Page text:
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How Brand Alignment Creates a Growth Culture

John Opalewski owner of Converge Coaching

Is your church growing and experiencing momentum right now?

If not, you might have an alignment issue. Many churches drift over time from their vision and core values that unite people toward the God-given purpose. The result often is an unhealthy culture that can cause attenders, staff, and even the pastor to quit a church.

Listen to Episode 049

John Opalewski is our guest on the podcast and he owns Converge Coaching which helps pastors and churches get back into healthy alignment.

When church brand alignment happens it unites all areas of the organization toward the vision and the result is church growth. This starts with the church leader getting into alignment first so the organization can become healthy.

Being intentional about building a brand means being intentional about creating alignment with how you communicate about the organization across all forms of media. A branding guide is a wonderful tool that helps the keep the vision consistently before the eyes of the people.

The more prepared you are for growth the more expansion can take place.

John was the lead pastor of a church that was thriving but he ran into burnout. The organization was doing great but the leader was being destroyed under the weight of growth.

He now helps pastors by coaching them toward personal and professional alignment, by helping them navigate difficult situations they might be in so they can transform their ministry into one that is healthy.

John says the church will never be able to truly outgrow the leader so they must continue in a place of ongoing personal growth.

5 signs when a leader needs to check their personal health

  1. Spending more resources trying to keep people then reaching people
  2. People are leaving as fast as they are arriving
  3. Stress fractures where burnout and/or depression is happening with staff
  4. Low moral from a lack of organizational energy
  5. Supporting programs that are not moving the ball down the field for the church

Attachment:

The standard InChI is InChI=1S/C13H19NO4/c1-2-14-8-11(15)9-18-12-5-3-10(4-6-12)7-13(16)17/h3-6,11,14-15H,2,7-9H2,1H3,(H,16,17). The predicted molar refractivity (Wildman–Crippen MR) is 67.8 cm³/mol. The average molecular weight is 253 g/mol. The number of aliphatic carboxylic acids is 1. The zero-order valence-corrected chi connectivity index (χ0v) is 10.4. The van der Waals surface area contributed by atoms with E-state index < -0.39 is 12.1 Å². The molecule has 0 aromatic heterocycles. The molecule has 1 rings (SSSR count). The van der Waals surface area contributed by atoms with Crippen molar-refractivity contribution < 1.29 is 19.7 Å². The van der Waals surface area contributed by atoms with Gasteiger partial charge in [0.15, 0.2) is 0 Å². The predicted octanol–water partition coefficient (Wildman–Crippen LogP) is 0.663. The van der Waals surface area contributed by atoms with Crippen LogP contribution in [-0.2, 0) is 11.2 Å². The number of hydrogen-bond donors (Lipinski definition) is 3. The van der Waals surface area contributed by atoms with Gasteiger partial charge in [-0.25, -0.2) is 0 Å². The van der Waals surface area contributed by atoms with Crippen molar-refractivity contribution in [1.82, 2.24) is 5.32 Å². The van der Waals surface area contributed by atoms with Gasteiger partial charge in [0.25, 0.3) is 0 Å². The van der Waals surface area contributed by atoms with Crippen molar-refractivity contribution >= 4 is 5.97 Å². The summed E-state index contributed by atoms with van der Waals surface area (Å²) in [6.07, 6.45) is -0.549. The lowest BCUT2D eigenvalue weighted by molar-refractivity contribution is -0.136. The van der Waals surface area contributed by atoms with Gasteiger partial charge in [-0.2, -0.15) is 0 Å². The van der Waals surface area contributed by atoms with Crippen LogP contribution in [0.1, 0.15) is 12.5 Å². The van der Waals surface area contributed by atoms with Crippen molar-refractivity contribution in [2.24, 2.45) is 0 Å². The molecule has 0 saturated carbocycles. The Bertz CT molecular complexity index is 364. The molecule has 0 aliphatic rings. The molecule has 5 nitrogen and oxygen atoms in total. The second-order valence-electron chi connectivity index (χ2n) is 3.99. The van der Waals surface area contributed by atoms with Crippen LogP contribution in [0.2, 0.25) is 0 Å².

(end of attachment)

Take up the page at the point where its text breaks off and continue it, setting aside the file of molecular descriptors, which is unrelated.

When a church brand alignment happens the pastor and his family find themselves in a healthier place and the church’s back door gets narrower where less people are leaving than are joining.

There are some key areas where alignment is critical for a church to be healthy. Health is needed for growth to take place. John talks about these 7 areas where churches need to focus so they can create organizational alignment.

7 keys to alignment

  1. Clear compelling mouthwatering vision of a preferable future
  2. Practical strategy or map for the vision
  3. Core values based on the vision
  4. Measured wins that align with the vision of the church
  5. Team alignment where people serve and work in their wheelhouse
  6. Building and shaping a culture that fuels the vision
  7. Making sure the weekend gatherings increase the invite-ability of the church’s audience

Tips to see alignment in your church

Have a high level of invite-ability to your weekend experience. Give people confidence that every Sunday is a good Sunday to invite their friends.

Find a fresh set up eyes to help you identify where you are misaligned so you can start taking the alignment journey sooner rather than later.

How to lead a multi-generational church

  1. Surround yourself with a multi-gen staff.
  2. Have to be yourself. Don’t imitate other generations.
  3. Verbalize the idea of multi-generational church as part of the DNA.
  4. Be a willing listener to the younger generation.
  5. Be releasers of the next generation by giving them important things to do
  6. Be willing to take some hits from the older generation
  7. Spend time with the younger crowd

If you are trying to lead a multi-generational church, you must communicate to the older generation

  • Remind them that at one time they were the ones that pushed the envelope and they needed people to make room…now they get the chance to do so for someone younger
  • Let the older people know you are not trying to remove them but inviting them into the mission.
  • Do things with the older generation to connect with them.
  • Spend time with the older crowd.

Connect with John

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